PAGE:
It was 2008 when the news hit: Dmitry Rybolovlev was getting a divorce. A Swiss court had frozen the many bank accounts belonging to the Russian billionaire, known as the “Fertilizer King,” and he was left reeling.

Sure, the 47-year-old Russian had been unfaithful. But Elena Rybolovlev, the woman he trusted more than anyone in the world — the woman he’d been with since they were kids — knew all about that. “He was not a model husband,” Sergey Chernitsyn, a spokesman for the oligarch, told the New York Times in 2012. “Mr. Rybolovlev never denied the infidelities, but the wife knew about it for many years and passively accepted it.”

That assumption, however, was inaccurate. And Elena was soon dropping litigious bombs in her petitions. She obtained a court order freezing his assets “to satisfy the monetary award that will be issued in her favor.” She wanted $6 billion — about half of his fortune at the time. Then she described her husband’s “young conquests with his friends, and other oligarchs.”

What followed: years of divorce wranglings that culminated this week in a $4.5 billion settlement that one lawyer calls the “most expensive divorce in history.” (Who knows if this is true? Some billionaires, if they get divorced, seal the documents. But Rupert Murdoch didn’t. His divorce cost him $1.7 billion.)

Rybolovlev vs. Rybolovlev, however, was open to reporters. And its paper trail lays bare the insular, real-estate-addled world of a Russian oligarch whose money bought Swiss chaletsthe most expensive property in New York City, a $100 million Donald Trump mansion in Florida, and one of Greece’s most famous private islands.

But before the paramours, the real-estate purchases and the privatization of Russia’s state industries that allocated insane sums of money to a select few, there were two kids named Dmitry and Elena. It was their first day at the School of Medicine in Perm, an industrial city of 1 million in central Russia, when they met. By 1987, when Dmitry was just 21, they were married without having struck a prenuptial agreement of any sort.

Who could have predicted his inexorable climb? He morphed from a doctor to an entrepreneur to a stockbroker to a banker — and, finally, ascended to the chairmanship and majority shareholder of Uralkali, a $34 billion fertilizer company. He was anointed the Fertilizer King.

Soon, he assumed the many trappings of his throne. After Rybolovlev batted away a murder charge and brief imprisonment for the killing of a competitor, he relocated his family to Switzerland in the mid-1990s, where the family bought several properties and up to $1 billion worth of artwork. They raised a daughter, Ekaterina, who developed an affinity for riding horses and buying very expensive houses.

The purchases came at a time when Elena was already planning her eventual divorce, a spokesman told the New York Times. Heedless of that fact, they secured an oceanfront Palm Beach County mansion — a fact that only became clear years later — from none other than Donald Trump. The price tag: $100 million, and reports circulated speculating that Trump had bamboozled Russia’s Fertilizer King.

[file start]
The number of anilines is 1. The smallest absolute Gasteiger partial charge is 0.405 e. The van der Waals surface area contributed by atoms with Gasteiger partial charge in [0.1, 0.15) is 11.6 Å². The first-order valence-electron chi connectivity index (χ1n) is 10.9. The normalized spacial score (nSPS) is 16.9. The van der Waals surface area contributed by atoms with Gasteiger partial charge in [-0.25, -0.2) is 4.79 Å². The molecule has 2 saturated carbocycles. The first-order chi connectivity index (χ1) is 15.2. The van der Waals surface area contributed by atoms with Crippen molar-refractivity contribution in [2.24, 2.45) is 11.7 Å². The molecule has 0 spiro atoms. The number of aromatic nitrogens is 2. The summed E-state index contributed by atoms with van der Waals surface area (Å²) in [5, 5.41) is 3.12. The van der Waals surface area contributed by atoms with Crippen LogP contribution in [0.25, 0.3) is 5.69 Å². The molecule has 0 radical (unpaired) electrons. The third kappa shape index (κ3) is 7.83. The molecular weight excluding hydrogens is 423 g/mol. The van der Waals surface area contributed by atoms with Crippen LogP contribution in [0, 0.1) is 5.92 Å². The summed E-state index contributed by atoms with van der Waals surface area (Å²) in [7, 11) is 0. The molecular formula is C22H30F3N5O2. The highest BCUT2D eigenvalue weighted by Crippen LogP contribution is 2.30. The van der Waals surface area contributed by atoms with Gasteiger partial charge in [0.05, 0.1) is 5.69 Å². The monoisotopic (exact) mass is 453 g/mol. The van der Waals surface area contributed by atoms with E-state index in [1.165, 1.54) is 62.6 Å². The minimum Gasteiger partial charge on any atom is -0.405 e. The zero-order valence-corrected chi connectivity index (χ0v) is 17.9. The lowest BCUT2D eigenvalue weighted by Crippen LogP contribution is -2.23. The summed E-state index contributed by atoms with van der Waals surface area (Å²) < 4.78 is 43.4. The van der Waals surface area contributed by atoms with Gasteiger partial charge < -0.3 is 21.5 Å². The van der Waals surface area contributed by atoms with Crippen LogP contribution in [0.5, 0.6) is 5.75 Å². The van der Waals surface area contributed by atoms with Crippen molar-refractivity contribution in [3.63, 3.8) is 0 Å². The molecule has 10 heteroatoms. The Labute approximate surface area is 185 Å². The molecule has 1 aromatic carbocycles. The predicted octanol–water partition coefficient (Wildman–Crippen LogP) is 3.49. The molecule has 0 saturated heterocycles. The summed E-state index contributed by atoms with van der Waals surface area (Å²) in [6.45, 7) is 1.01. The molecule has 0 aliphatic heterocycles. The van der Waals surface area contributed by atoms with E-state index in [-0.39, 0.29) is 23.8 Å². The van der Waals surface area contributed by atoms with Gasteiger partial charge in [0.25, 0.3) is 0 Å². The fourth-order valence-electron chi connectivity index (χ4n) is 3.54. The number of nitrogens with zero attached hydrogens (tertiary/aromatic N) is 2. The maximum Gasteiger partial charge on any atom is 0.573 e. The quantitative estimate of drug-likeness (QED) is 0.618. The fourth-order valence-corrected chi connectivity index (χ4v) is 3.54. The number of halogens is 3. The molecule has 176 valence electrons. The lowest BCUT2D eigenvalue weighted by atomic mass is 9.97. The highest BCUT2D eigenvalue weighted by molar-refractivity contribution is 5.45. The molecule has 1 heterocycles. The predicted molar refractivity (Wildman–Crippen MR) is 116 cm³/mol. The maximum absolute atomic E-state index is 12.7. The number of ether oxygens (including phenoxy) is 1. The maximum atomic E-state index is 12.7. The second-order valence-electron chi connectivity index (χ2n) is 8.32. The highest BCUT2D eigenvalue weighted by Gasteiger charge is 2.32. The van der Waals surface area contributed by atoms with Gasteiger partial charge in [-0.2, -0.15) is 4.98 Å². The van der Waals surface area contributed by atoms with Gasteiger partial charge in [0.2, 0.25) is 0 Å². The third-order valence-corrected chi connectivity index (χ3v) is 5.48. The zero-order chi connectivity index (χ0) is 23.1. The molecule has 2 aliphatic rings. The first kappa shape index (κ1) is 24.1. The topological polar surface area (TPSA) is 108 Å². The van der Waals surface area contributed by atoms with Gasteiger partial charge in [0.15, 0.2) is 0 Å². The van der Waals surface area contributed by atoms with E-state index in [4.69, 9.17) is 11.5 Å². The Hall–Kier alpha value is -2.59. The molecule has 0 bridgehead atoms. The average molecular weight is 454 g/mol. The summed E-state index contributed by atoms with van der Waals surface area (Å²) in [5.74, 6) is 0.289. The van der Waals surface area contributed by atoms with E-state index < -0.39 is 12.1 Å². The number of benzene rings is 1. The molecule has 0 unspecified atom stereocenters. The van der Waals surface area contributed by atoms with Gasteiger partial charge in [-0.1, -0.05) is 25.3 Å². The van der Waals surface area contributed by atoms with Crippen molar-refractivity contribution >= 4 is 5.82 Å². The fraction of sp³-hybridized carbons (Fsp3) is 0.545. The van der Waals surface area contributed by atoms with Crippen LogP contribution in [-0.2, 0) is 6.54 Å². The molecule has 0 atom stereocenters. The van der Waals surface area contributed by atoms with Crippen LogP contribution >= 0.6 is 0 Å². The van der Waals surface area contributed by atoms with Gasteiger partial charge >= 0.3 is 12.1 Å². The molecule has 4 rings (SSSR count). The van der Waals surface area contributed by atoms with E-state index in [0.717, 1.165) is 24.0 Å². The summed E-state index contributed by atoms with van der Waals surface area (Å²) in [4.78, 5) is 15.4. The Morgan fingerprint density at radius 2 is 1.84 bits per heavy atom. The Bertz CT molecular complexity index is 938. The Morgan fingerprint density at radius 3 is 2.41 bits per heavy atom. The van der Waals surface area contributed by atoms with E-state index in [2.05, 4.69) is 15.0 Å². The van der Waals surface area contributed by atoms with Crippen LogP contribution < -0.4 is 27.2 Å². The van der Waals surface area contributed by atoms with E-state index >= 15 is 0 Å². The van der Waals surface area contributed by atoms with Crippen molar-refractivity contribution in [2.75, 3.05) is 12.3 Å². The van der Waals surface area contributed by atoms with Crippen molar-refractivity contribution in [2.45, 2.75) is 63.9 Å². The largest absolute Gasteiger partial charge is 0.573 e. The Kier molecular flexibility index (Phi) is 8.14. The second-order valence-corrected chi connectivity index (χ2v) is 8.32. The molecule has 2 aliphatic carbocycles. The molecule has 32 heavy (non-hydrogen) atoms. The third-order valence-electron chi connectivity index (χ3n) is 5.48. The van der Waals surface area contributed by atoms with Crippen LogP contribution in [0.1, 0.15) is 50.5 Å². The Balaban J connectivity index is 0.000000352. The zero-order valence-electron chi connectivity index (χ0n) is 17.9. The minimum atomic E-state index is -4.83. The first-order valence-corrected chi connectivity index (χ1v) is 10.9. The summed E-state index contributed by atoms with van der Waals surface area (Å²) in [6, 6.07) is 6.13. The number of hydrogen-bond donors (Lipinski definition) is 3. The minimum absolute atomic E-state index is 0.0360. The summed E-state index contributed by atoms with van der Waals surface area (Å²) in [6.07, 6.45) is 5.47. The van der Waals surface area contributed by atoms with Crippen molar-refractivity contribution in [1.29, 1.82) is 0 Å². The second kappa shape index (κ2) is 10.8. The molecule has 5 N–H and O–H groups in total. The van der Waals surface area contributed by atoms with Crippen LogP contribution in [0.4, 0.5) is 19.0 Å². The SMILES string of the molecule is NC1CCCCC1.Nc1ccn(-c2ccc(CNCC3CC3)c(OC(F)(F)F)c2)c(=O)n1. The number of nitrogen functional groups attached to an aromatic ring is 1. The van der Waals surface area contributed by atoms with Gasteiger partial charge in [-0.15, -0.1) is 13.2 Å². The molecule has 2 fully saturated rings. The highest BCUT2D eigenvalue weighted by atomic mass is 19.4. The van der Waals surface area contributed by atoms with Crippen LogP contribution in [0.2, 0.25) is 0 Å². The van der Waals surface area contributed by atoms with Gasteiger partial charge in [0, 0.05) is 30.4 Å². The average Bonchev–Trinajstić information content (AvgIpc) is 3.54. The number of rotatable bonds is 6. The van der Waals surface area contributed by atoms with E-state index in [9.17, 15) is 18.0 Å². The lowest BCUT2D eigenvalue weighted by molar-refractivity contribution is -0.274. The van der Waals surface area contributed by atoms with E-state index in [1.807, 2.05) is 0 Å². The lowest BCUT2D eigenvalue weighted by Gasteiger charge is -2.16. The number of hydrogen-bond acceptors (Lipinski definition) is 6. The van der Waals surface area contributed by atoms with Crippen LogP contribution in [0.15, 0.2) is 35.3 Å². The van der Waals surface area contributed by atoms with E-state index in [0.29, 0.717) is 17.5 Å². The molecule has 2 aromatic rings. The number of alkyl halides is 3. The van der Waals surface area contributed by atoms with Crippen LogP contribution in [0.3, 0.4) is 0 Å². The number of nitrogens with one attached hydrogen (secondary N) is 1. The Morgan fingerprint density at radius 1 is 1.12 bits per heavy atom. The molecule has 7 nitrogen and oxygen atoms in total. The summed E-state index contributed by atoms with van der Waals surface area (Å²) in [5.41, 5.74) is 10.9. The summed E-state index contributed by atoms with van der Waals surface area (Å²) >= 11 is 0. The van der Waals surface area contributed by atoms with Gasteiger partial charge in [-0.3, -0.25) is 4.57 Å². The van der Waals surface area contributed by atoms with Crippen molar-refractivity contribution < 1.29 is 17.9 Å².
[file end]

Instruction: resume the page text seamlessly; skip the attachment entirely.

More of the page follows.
Later, Rybolovlev denied even owning the house, which had malfunctioning air-conditioners, and mulled whether to destroy it. Indeed, the accommodations were not up to snuff for daughter Ekaterina. Her one night at the residence was reportedly spent inside the pool house. The oceanfront manor was simply “unlivable,” a spokesman said.

The next purchase was, perhaps, more comfortable. Setting a record for the highest single transaction in New York’s history, Ekaterina plopped down $88 million for a 15 Central Park West, a nearly 7,000-square-foot penthouse previously owned by banker Sandy Weill. She said she planned to use it while visiting New York — when, of course, she wasn’t on her private Grecian island.

The island of Skorpios, where shipping tycoon Aristotle Onassis married Jackie Kennedy in 1968, went for $153 million, and Ekaterina reportedly planned to use it for leisure and as an investment.

Meanwhile, back in Switzerland, courtroom theatrics raged. Swiss newspaper Le Temps ultimately published a devastating article about the matter called “One oligarch, one divorce, two abysses.” It spoke of paintings, l’affaire de Trump, and a $100 million yacht named “Motor Yacht Anna.”

The article so angered the Russian grand poobah that he threatened to sue any media outlet that would dare cover the divorce.

“In case you have planned to do it, please refrain,” a Geneva lawyer told the Associated Press. “That is all. And there is a please. … If by any chance you are going to print anything about my client, then you are formally put on notice that my client reserves his right, maybe, to do something about it, with any legal action that would be necessary.”

She described the preemptive tactic as a “general sprinkling of the press landscape.”

The news media, however, would investigate the fracas for years, leading to Monday’s coverage of the settlement. Lawyers said the appellate process ought to winnow the $4.5 billion. “There will definitely be a new appellate review and therefore this judgment is not final given the existence of two levels of appeal in Switzerland,” Tetiana Bersheda told the AP.

But of course Elena got more than money. She also got some real estate: a couple of opulent chalets in Gstaad, Switzerland and other properties in Geneva.

She also confirmed her custody of their 13-year-old daughter, Anna.